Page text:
Positive psychology is a recent branch of scientific psychology that "studies the strengths and virtues that enable individuals and communities to thrive." People have been discussing the question of human happiness since at least Ancient Greece.
Psychology has been criticized (Seligman, 2002) as primarily dedicated to addressing mental illness rather than mental "wellness". Several humanistic psychologists—such as Abraham Maslow, Carl Rogers, and Erich Fromm—developed successful theories and practices that involved human happiness despite there being a lack of solid empirical evidence at the time behind their work, and especially that of their successors, who chose to emphasize phenomenology and individual case histories.
Current empirical researchers in this subfield include Donald Clifton, Albert Bandura, Martin Seligman, Ed Diener, Mihaly Csikszentmihalyi, C. R. Snyder, Christopher Peterson, Shelley Taylor, Barbara Fredrickson, Charles S. Carver, Michael F. Scheier, and Jonathan Haidt.
Some researchers (Seligman, 2002) in this field posit that positive psychology can be delineated into three overlapping areas of research:
Research into the Pleasant Life or the "life of enjoyment" examines how people optimally experience, forecast, and savor the positive feelings and emotions that are part of normal and healthy living (e.g. relationships, hobbies, interests, entertainment, etc.).
The study of the Good Life or the "life of engagement" investigates the beneficial affects of immersion, absorption, and flow that individuals feel when optimally engaged with their primary activities. These states are experienced when there is a positive match between a person's strength and the task they are doing, i.e. when they feel confident that they can accomplish the tasks they face.
Inquiry into the Meaningful Life or "life of affiliation" questions how individuals derive a positive sense of well-being, belonging, meaning, and purpose from being part of and contributing back to something larger and more permanent than themselves (e.g. nature, social groups, organizations, movements, traditions, belief systems).
The undo effect
When people experience stress, they show increased heart rate, higher blood sugar, immune suppression, and other adaptations optimized for immediate action. If individuals do not regulate these changes once the stress is past, they can lead to illness, Coronary Heart Disease, and heightened mortality. Both lab research and survey research indicate that positive emotions help people who were previously under stress relax back to their physiological baseline.
After several years of researching disgust, University of Virginia professor Jonathan Haidt and others studied its opposite, and the term "elevation" was coined. Elevation is a moral emotion and is pleasant. It involves a desire to act morally and do "good"; as an emotion it has a basis in biology, and can sometimes be characterized by a feeling of expansion in the chest or a tingling feeling on the skin.
Main article: Broaden-and-build
Studies from Barbara Fredrickson's lab have randomly assigned participants to watch films that induce positive emotions such as amusement and contentment, negative emotions such as fear and sadness, or no emotions. Compared to people in the other conditions, participants who experience positive emotions show heightened levels of creativity, inventiveness, and "big picture" perceptual focus. Longitudinal studies show that positive emotions play a role in the development of long-term resource such as psychological resilience and flourishing.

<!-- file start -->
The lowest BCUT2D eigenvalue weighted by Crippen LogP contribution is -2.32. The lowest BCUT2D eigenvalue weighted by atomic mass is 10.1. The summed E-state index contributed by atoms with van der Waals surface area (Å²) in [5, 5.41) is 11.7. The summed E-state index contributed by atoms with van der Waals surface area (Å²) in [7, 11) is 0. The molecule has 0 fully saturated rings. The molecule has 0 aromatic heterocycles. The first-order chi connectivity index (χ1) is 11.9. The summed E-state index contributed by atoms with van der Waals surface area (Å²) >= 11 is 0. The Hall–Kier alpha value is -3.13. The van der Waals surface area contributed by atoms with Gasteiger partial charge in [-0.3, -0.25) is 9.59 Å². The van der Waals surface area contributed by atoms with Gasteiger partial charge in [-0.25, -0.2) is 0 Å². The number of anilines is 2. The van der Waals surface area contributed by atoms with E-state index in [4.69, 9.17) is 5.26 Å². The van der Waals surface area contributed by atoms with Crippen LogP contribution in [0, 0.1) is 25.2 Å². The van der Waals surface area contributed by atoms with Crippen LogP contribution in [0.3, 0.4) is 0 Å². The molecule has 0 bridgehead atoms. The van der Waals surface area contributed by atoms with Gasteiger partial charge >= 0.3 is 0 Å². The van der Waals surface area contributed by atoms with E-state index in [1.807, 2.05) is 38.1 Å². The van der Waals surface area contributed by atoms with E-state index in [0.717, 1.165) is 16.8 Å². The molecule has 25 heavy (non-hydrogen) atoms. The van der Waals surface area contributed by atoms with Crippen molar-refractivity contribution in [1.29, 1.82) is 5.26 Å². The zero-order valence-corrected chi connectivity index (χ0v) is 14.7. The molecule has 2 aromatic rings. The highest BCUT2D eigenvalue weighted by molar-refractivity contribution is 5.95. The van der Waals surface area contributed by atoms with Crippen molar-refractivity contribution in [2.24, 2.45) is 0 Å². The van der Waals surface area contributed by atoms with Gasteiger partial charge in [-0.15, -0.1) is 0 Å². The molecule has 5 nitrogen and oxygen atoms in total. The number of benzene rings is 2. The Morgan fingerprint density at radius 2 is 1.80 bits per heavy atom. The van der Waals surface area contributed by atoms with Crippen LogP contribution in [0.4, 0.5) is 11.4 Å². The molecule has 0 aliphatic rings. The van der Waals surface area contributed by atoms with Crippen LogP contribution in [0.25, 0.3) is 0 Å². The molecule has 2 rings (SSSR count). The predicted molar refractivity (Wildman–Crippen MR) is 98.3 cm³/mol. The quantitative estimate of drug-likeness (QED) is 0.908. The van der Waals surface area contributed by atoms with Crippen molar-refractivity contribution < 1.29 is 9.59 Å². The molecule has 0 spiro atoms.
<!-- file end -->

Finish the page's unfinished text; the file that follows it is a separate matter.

The development of the Character Strengths and Virtues (CSV) handbook represents the first attempt on the part of the research community to identify and classify the positive psychological traits of human beings. Much like the Diagnostic and Statistical Manual of Mental Disorders (DSM) of general psychology, the CSV provides a theoretical framework to assist in developing practical applications for positive psychology. This manual identifies six classes of virtue (i.e. "core virtues"), made up of twenty-four measurable character strengths.
The organization of these virtues and strengths is as follows:
Wisdom and Knowledge: creativity, curiosity, open-mindedness, love of learning, perspective
Courage: bravery, persistence, integrity, vitality
Humanity: love, kindness, social intelligence
Justice: citizenship, fairness, leadership
Temperance: forgiveness and mercy, humility and modesty, prudence, self-regulation
Transcendence: appreciation of beauty and excellence, gratitude, hope, humor, spirituality
Practical applications of positive psychology include helping individuals and organizations correctly identify their strengths and use them to increase and sustain their respective levels of well-being. Therapists, counselors, coaches, and various other psychological professionals can use the new methods and techniques to build and broaden the lives of individuals who are not necessarily suffering from mental illness or disorder.
“A systematic study of 22 people who won major lotteries found that they reverted to their baseline level of happiness over time, winding up no happier than 22 matched controls” (p48 Authentic Happiness Martin Seligman)
“Within a few years, [paraplegics] wind up only slightly less happy on average than individuals who are not paralyzed”
“[83 percent] of Americans report positive life satisfaction”
“In wealthier nations … increases in wealth have negligible effects on personal happiness”
When I was beginning my personal growth journey, a wise person told me that when I was feeling resentful or afraid or sad, that I should remember the phrase "gratitude is the attitude" when I was ready to feel better. That phrase has helped me feel better tens of thousands of times.
Would you share what you are most grateful for? Your story could be just what another person is searching for to renew themselves? Thanks.